Hi friends and fellow drummers!
I have been giving drum lessons here in Ventura, CA for close to 20 years now and have many success stories to share. Many of my students who started lessons with me have gone on to not only form their own bands but a few have even landed gigs as pro drummers! Aside from that, I want to share a bit about my lesson program. Initially, each student (regardless of ability level) is given basic instruction in the following;
Fulcrom & Grip(s)
Basic notation reading
Rudiment study (especially rudiments that apply well to drum kit)
Independence and more…
Because each person learns at different speeds and levels, I customize drum lessons for each individual. Focusing on their specific areas of drumming interest…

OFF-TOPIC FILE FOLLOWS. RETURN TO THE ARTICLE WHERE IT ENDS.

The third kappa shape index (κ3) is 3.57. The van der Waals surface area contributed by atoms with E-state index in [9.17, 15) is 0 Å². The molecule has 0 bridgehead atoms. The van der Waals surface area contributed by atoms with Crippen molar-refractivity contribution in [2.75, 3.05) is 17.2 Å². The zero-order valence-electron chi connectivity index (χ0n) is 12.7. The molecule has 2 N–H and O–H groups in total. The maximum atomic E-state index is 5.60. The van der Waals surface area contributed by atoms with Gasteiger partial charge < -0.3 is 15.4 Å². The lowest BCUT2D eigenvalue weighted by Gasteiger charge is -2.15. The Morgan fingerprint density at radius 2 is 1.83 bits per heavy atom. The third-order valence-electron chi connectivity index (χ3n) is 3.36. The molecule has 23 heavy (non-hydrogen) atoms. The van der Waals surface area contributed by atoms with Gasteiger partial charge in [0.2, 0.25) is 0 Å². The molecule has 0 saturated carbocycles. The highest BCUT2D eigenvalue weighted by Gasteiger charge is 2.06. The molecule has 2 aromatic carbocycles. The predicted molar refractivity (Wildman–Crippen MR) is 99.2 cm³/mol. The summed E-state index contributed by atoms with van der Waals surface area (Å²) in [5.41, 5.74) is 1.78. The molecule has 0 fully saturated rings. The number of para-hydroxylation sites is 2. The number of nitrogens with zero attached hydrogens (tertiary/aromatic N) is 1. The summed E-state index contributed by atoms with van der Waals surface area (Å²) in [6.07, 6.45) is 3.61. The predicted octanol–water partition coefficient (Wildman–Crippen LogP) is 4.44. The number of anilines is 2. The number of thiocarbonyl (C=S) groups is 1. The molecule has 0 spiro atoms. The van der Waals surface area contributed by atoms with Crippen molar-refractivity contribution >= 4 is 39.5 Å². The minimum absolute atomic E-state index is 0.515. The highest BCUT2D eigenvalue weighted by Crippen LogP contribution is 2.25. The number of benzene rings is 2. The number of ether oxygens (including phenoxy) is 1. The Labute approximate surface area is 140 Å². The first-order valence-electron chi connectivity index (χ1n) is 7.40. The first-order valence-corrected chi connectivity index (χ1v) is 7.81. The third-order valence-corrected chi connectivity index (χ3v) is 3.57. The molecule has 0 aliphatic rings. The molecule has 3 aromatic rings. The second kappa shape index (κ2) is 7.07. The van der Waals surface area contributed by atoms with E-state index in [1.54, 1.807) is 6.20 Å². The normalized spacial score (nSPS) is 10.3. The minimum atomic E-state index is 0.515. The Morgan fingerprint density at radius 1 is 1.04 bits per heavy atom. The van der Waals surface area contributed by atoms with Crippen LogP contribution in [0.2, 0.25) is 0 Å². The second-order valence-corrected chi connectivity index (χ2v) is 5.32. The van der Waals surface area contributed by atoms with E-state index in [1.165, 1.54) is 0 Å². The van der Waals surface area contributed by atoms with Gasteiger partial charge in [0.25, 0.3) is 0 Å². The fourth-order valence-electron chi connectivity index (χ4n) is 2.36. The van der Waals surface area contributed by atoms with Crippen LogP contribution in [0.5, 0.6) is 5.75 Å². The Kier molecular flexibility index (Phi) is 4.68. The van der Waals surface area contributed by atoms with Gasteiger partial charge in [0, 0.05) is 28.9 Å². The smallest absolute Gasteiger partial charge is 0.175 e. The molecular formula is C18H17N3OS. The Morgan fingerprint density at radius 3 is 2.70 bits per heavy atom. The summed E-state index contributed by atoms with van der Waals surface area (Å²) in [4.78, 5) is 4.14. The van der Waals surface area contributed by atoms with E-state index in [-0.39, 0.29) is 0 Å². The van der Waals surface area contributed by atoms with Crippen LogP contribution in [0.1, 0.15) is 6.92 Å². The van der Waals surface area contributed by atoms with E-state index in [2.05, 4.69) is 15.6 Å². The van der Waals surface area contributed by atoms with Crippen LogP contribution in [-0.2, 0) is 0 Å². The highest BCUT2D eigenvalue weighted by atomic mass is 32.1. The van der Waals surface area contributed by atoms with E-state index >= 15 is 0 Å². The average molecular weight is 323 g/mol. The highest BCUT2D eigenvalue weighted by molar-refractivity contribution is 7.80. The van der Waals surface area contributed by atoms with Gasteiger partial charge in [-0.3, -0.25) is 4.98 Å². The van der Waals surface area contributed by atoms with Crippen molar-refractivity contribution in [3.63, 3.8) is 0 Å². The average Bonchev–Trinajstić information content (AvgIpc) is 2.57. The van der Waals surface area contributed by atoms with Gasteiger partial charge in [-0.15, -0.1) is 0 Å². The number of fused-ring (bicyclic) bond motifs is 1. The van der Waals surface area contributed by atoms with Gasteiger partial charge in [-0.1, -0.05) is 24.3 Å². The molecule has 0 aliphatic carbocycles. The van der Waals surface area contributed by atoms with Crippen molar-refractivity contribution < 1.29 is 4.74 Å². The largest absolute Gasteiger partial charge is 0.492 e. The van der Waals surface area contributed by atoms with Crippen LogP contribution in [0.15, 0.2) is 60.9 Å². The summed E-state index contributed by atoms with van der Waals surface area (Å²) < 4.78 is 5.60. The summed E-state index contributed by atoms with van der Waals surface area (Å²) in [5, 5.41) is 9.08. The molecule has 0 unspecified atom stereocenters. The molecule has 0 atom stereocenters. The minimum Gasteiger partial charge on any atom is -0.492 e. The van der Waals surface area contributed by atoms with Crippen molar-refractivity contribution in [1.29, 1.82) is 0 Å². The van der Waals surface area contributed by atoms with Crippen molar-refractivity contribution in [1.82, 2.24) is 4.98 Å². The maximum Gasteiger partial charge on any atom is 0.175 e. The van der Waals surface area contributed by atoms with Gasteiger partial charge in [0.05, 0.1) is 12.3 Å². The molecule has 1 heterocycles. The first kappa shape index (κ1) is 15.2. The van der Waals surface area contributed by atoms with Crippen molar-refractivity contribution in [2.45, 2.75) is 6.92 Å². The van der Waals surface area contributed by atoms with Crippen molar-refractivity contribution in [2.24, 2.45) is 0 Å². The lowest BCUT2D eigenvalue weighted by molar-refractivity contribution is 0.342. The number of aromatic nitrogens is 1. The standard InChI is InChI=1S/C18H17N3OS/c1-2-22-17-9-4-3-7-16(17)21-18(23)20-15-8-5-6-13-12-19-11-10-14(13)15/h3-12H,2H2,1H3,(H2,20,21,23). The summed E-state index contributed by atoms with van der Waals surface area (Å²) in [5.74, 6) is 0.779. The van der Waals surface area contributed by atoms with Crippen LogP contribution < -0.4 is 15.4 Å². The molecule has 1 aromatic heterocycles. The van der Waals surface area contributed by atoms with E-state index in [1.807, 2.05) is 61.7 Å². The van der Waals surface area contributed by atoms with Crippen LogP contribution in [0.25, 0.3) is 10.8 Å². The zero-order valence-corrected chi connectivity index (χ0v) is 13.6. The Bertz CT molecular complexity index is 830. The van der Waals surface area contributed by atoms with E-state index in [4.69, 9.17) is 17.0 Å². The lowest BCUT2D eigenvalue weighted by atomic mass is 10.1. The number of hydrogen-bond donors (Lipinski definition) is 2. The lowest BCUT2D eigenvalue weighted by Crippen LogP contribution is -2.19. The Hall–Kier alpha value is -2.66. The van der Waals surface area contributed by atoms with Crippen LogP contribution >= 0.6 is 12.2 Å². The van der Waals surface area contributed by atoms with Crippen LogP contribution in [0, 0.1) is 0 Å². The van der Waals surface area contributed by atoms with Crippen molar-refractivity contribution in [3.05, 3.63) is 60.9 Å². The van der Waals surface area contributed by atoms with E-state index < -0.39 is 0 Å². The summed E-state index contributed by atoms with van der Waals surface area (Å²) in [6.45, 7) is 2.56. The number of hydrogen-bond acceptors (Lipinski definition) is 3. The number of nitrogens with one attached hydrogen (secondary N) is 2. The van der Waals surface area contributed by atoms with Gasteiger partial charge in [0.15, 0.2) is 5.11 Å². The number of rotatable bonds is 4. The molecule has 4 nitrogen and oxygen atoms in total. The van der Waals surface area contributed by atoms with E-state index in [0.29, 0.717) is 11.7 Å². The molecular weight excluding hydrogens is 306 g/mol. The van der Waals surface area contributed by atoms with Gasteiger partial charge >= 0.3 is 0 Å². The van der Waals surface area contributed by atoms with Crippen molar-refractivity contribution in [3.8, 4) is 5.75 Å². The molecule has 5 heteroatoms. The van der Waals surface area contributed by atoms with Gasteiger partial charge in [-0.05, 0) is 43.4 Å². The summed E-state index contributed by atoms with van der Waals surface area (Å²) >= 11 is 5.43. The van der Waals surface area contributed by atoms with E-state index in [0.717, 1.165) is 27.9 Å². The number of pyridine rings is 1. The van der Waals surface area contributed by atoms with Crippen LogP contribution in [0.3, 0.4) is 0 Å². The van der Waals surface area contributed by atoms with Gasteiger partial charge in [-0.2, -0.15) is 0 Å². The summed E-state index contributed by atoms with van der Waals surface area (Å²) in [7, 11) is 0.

If interested to learn more, please contact me. I look forward to hearing from you!!
33 years ago today we lost a man who singlehandedly revolutionized not only drumming, but modern music as a whole. This man combined extreme power, finesse, musicality, and dynamics to create something not just close to impossible to replicate, but something that has inspired drummers to try for decades. This man’s influence over the modern drummer’s approach to the kit is so far-reaching that you can’t even listen to a Taylor Swift record without hearing something he inspired. This man’s name is John Henry Bonham, the drummer of Led Zeppelin, and he is arguably the greatest drummer of all time.